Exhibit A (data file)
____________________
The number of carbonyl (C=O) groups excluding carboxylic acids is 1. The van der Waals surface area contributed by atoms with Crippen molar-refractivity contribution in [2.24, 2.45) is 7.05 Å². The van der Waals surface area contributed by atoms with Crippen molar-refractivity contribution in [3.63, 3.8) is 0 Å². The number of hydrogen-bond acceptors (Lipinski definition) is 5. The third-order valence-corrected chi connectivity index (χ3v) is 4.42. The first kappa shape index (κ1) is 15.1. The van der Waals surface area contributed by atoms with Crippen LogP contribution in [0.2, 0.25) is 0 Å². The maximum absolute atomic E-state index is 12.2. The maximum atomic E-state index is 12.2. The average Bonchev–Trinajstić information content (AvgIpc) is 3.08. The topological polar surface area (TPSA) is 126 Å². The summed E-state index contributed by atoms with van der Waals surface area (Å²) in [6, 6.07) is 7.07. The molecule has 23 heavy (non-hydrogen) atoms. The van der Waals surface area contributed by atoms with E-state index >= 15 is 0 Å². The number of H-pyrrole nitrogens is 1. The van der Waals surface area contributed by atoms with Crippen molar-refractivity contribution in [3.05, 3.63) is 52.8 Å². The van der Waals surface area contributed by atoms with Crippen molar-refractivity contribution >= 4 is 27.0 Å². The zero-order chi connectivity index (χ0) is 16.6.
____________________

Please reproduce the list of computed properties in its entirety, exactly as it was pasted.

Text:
The number of carbonyl (C=O) groups excluding carboxylic acids is 1. The van der Waals surface area contributed by atoms with Crippen molar-refractivity contribution in [2.24, 2.45) is 7.05 Å². The van der Waals surface area contributed by atoms with Crippen molar-refractivity contribution in [3.63, 3.8) is 0 Å². The number of hydrogen-bond acceptors (Lipinski definition) is 5. The third-order valence-corrected chi connectivity index (χ3v) is 4.42. The first kappa shape index (κ1) is 15.1. The van der Waals surface area contributed by atoms with Crippen LogP contribution in [0.2, 0.25) is 0 Å². The maximum absolute atomic E-state index is 12.2. The maximum atomic E-state index is 12.2. The average Bonchev–Trinajstić information content (AvgIpc) is 3.08. The topological polar surface area (TPSA) is 126 Å². The summed E-state index contributed by atoms with van der Waals surface area (Å²) in [6, 6.07) is 7.07. The molecule has 23 heavy (non-hydrogen) atoms. The van der Waals surface area contributed by atoms with E-state index >= 15 is 0 Å². The number of H-pyrrole nitrogens is 1. The van der Waals surface area contributed by atoms with Crippen molar-refractivity contribution in [3.05, 3.63) is 52.8 Å². The van der Waals surface area contributed by atoms with Crippen molar-refractivity contribution >= 4 is 27.0 Å². The zero-order chi connectivity index (χ0) is 16.6.